Sam Wheat (Patrick Swayze) + Molly Jensen (Demi Moore)
The kiss between Demi Moore and Patrick Swayze in Ghost stands out as one of the sexiest in film. No, we’re not referring to the kiss that prompts Moore’s character to sleep with the spirit of her dead husband via the body of her current love interest (yeah, the film is a little bizarre). We’re referring to the kiss at the beginning of the film; as Moore’s character shapes a vase on a pottery wheel, Swayze’s character sneaks up behind her, and the casual, chaste pecks they exchange quickly morph into a steamy make-out as he lifts her up and spins her around to “Unchained Melody” by the Righteous Brothers. It can’t get any steamier than this.
Ennis Del Mar (Heath Ledger) + Jack Twist (Jake Gyllenhaal)
This kiss is huge in a number of ways. First is sheer force—it’s so passionate, Heath Ledger reportedly nearly broke Jake Gyllenhaal’s nose while filming the scene. But it also represents a major breakthrough for his character, Ennis Del Mar; prior to meeting Jack Twist, Ennis is shy and repressed, barely communicating more than a few grunts and mumbles, but when he and Jack are reunited after years away from Brokeback Mountain, he’s so overcome that he can’t help but slam him against a wall for a quick makeout sesh right in front of his house. That brings us to another big turning point in this movie—when Ennis’ wife Alma silently catches the two in the heat of the moment.—Bonnie Stiernberg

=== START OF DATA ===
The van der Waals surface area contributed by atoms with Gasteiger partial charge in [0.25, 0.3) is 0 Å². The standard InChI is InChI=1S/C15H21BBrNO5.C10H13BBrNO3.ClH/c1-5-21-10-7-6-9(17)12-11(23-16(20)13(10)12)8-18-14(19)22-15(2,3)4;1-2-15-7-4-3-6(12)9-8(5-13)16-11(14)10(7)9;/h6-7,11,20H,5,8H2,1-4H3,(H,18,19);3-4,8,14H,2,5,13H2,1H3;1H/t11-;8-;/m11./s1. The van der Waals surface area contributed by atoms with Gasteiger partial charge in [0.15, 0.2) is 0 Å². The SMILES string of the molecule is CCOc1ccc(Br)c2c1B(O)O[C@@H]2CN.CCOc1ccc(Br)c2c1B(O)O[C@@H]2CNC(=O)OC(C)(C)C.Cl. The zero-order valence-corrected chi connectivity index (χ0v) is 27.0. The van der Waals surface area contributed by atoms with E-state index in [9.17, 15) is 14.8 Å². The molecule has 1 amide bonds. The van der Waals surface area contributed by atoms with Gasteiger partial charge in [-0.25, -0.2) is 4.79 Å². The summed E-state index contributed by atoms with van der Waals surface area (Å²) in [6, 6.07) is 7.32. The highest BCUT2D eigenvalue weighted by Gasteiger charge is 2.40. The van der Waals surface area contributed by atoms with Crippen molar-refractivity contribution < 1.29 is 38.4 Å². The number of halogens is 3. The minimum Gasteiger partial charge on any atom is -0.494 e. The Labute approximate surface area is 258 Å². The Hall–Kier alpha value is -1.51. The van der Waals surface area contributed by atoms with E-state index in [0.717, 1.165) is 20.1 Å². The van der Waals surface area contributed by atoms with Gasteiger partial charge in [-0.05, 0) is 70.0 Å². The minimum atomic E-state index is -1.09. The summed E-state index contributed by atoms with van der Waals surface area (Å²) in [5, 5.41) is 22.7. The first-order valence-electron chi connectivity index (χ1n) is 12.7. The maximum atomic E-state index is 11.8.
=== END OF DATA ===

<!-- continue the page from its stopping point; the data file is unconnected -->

Noah Calhoun (Ryan Gosling) + Allie Hamilton (Rachel McAdams)
No list of famous movie kisses would be complete without mention of this one. Ryan Gosling and Rachel McAdams star as Noah and Allie, former lovers who are reunited when Noah returns from war. Noah ferries Allie across a lake to his house while she, drenched from the pouring rain, demands why he didn’t keep in touch with her while he was off fighting. When Noah tells her that he wrote her 365 letters, one for each day he was gone, we melt a little. When he grabs her and kisses her, all of the desire he’d pent up while he was gone apparent, we are nothing but a puddle of mush.
Sam Baker (Molly Ringwald) + Jake Ryan (Mike Schoeffling)
The kiss in this Brat Pack coming-of-age staple makes us swoon. Sixteen Candles is cliché in all the right ways, and Molly Ringwald stars as Sam, a mousy high school girl who develops a crush on Jake (Mike Schoeffling). Jake is older and more popular than Sam could ever dream to be; therefore, he seems unattainable, which makes the film’s ending — when Sam finally snags him — all the more exciting.